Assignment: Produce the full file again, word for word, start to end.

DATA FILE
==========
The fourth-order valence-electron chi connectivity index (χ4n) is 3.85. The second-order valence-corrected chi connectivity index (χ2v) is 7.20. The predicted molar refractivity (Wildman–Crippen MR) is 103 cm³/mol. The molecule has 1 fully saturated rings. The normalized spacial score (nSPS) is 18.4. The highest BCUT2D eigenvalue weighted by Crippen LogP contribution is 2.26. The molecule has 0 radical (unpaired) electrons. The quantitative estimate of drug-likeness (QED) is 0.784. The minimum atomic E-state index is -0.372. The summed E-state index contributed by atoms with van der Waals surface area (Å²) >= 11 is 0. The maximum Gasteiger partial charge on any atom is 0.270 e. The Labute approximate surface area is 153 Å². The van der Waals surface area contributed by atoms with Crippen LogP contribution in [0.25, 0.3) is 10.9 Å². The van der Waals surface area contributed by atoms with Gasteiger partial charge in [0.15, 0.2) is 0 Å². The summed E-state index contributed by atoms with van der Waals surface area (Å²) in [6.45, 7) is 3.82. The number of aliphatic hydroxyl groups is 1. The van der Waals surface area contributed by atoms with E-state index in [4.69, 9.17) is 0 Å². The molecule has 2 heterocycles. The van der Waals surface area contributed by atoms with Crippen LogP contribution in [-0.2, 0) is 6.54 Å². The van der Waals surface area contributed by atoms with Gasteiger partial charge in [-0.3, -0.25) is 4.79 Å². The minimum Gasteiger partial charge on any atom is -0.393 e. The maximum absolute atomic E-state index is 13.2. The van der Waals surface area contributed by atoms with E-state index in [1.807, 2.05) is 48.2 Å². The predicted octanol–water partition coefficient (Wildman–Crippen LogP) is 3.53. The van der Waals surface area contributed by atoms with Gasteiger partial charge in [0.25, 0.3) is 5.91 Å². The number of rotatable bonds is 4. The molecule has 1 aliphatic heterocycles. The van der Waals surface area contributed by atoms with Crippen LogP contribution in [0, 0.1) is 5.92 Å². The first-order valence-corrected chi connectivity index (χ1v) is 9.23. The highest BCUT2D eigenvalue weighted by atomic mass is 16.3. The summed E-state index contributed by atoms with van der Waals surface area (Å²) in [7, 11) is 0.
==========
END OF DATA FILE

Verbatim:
The fourth-order valence-electron chi connectivity index (χ4n) is 3.85. The second-order valence-corrected chi connectivity index (χ2v) is 7.20. The predicted molar refractivity (Wildman–Crippen MR) is 103 cm³/mol. The molecule has 1 fully saturated rings. The normalized spacial score (nSPS) is 18.4. The highest BCUT2D eigenvalue weighted by Crippen LogP contribution is 2.26. The molecule has 0 radical (unpaired) electrons. The quantitative estimate of drug-likeness (QED) is 0.784. The minimum atomic E-state index is -0.372. The summed E-state index contributed by atoms with van der Waals surface area (Å²) >= 11 is 0. The maximum Gasteiger partial charge on any atom is 0.270 e. The Labute approximate surface area is 153 Å². The van der Waals surface area contributed by atoms with Crippen LogP contribution in [0.25, 0.3) is 10.9 Å². The van der Waals surface area contributed by atoms with Gasteiger partial charge in [0.15, 0.2) is 0 Å². The summed E-state index contributed by atoms with van der Waals surface area (Å²) in [6.45, 7) is 3.82. The number of aliphatic hydroxyl groups is 1. The van der Waals surface area contributed by atoms with E-state index in [4.69, 9.17) is 0 Å². The molecule has 2 heterocycles. The van der Waals surface area contributed by atoms with Crippen LogP contribution in [-0.2, 0) is 6.54 Å². The van der Waals surface area contributed by atoms with Gasteiger partial charge in [-0.3, -0.25) is 4.79 Å². The minimum Gasteiger partial charge on any atom is -0.393 e. The maximum absolute atomic E-state index is 13.2. The van der Waals surface area contributed by atoms with E-state index in [1.807, 2.05) is 48.2 Å². The predicted octanol–water partition coefficient (Wildman–Crippen LogP) is 3.53. The van der Waals surface area contributed by atoms with Gasteiger partial charge in [0.25, 0.3) is 5.91 Å². The number of rotatable bonds is 4. The molecule has 1 aliphatic heterocycles. The van der Waals surface area contributed by atoms with Crippen LogP contribution in [0, 0.1) is 5.92 Å². The first-order valence-corrected chi connectivity index (χ1v) is 9.23. The highest BCUT2D eigenvalue weighted by atomic mass is 16.3. The summed E-state index contributed by atoms with van der Waals surface area (Å²) in [7, 11) is 0.